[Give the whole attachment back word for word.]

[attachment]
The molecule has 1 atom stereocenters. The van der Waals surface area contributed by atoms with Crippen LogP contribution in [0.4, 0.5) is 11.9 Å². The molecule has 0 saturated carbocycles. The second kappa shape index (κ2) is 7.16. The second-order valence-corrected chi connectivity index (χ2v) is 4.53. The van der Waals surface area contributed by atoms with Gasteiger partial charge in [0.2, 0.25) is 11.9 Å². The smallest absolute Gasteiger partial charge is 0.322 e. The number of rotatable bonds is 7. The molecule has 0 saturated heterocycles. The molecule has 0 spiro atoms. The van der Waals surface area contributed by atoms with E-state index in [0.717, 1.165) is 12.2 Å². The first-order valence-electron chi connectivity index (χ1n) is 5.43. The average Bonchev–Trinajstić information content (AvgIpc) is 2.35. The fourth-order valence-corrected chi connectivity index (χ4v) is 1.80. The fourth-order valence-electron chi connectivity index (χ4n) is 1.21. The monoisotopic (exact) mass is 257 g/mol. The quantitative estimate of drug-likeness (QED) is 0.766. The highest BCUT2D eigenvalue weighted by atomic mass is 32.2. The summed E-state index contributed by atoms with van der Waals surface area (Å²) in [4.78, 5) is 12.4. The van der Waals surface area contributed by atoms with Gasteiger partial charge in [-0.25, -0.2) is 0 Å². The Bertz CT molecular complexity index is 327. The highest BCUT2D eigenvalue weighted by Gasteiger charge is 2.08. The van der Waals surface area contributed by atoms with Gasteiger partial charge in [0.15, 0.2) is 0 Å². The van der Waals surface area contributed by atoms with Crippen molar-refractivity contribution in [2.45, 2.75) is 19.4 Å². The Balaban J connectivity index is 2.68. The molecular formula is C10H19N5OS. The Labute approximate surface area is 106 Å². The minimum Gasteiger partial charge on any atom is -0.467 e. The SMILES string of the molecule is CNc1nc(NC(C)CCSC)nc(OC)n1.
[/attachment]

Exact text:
The molecule has 1 atom stereocenters. The van der Waals surface area contributed by atoms with Crippen LogP contribution in [0.4, 0.5) is 11.9 Å². The molecule has 0 saturated carbocycles. The second kappa shape index (κ2) is 7.16. The second-order valence-corrected chi connectivity index (χ2v) is 4.53. The van der Waals surface area contributed by atoms with Gasteiger partial charge in [0.2, 0.25) is 11.9 Å². The smallest absolute Gasteiger partial charge is 0.322 e. The number of rotatable bonds is 7. The molecule has 0 saturated heterocycles. The molecule has 0 spiro atoms. The van der Waals surface area contributed by atoms with E-state index in [0.717, 1.165) is 12.2 Å². The first-order valence-electron chi connectivity index (χ1n) is 5.43. The average Bonchev–Trinajstić information content (AvgIpc) is 2.35. The fourth-order valence-corrected chi connectivity index (χ4v) is 1.80. The fourth-order valence-electron chi connectivity index (χ4n) is 1.21. The monoisotopic (exact) mass is 257 g/mol. The quantitative estimate of drug-likeness (QED) is 0.766. The highest BCUT2D eigenvalue weighted by atomic mass is 32.2. The summed E-state index contributed by atoms with van der Waals surface area (Å²) in [4.78, 5) is 12.4. The van der Waals surface area contributed by atoms with Gasteiger partial charge in [-0.25, -0.2) is 0 Å². The Bertz CT molecular complexity index is 327. The highest BCUT2D eigenvalue weighted by Gasteiger charge is 2.08. The van der Waals surface area contributed by atoms with Gasteiger partial charge in [0.15, 0.2) is 0 Å². The van der Waals surface area contributed by atoms with Crippen molar-refractivity contribution in [2.45, 2.75) is 19.4 Å². The Balaban J connectivity index is 2.68. The molecular formula is C10H19N5OS. The Labute approximate surface area is 106 Å². The minimum Gasteiger partial charge on any atom is -0.467 e. The SMILES string of the molecule is CNc1nc(NC(C)CCSC)nc(OC)n1.